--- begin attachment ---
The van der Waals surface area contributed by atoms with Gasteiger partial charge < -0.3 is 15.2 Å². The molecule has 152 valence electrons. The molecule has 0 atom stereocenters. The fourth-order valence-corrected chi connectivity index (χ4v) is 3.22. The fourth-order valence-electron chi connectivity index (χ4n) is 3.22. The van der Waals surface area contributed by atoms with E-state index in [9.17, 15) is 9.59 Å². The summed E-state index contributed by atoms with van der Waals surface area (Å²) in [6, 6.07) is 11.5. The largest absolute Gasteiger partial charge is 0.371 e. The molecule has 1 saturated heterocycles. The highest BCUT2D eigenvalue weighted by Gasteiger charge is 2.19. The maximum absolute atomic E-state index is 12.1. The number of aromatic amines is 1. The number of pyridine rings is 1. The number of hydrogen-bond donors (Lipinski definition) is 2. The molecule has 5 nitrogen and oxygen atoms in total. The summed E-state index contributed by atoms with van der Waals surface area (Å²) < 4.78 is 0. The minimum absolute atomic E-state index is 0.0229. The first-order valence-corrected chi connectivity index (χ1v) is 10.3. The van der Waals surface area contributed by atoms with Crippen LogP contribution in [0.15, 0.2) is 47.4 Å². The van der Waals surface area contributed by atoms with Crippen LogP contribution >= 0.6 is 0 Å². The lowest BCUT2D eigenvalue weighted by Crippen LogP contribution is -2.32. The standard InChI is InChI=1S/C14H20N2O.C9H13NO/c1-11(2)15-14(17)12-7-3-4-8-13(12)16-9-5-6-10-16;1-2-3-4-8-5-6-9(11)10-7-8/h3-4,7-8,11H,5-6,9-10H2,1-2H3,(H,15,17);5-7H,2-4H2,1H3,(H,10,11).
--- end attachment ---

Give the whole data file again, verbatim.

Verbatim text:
The van der Waals surface area contributed by atoms with Gasteiger partial charge < -0.3 is 15.2 Å². The molecule has 152 valence electrons. The molecule has 0 atom stereocenters. The fourth-order valence-corrected chi connectivity index (χ4v) is 3.22. The fourth-order valence-electron chi connectivity index (χ4n) is 3.22. The van der Waals surface area contributed by atoms with E-state index in [9.17, 15) is 9.59 Å². The summed E-state index contributed by atoms with van der Waals surface area (Å²) in [6, 6.07) is 11.5. The largest absolute Gasteiger partial charge is 0.371 e. The molecule has 1 saturated heterocycles. The highest BCUT2D eigenvalue weighted by Gasteiger charge is 2.19. The maximum absolute atomic E-state index is 12.1. The number of aromatic amines is 1. The number of pyridine rings is 1. The number of hydrogen-bond donors (Lipinski definition) is 2. The molecule has 5 nitrogen and oxygen atoms in total. The summed E-state index contributed by atoms with van der Waals surface area (Å²) < 4.78 is 0. The minimum absolute atomic E-state index is 0.0229. The first-order valence-corrected chi connectivity index (χ1v) is 10.3. The van der Waals surface area contributed by atoms with Crippen LogP contribution in [0.15, 0.2) is 47.4 Å². The van der Waals surface area contributed by atoms with Crippen LogP contribution >= 0.6 is 0 Å². The lowest BCUT2D eigenvalue weighted by Crippen LogP contribution is -2.32. The standard InChI is InChI=1S/C14H20N2O.C9H13NO/c1-11(2)15-14(17)12-7-3-4-8-13(12)16-9-5-6-10-16;1-2-3-4-8-5-6-9(11)10-7-8/h3-4,7-8,11H,5-6,9-10H2,1-2H3,(H,15,17);5-7H,2-4H2,1H3,(H,10,11).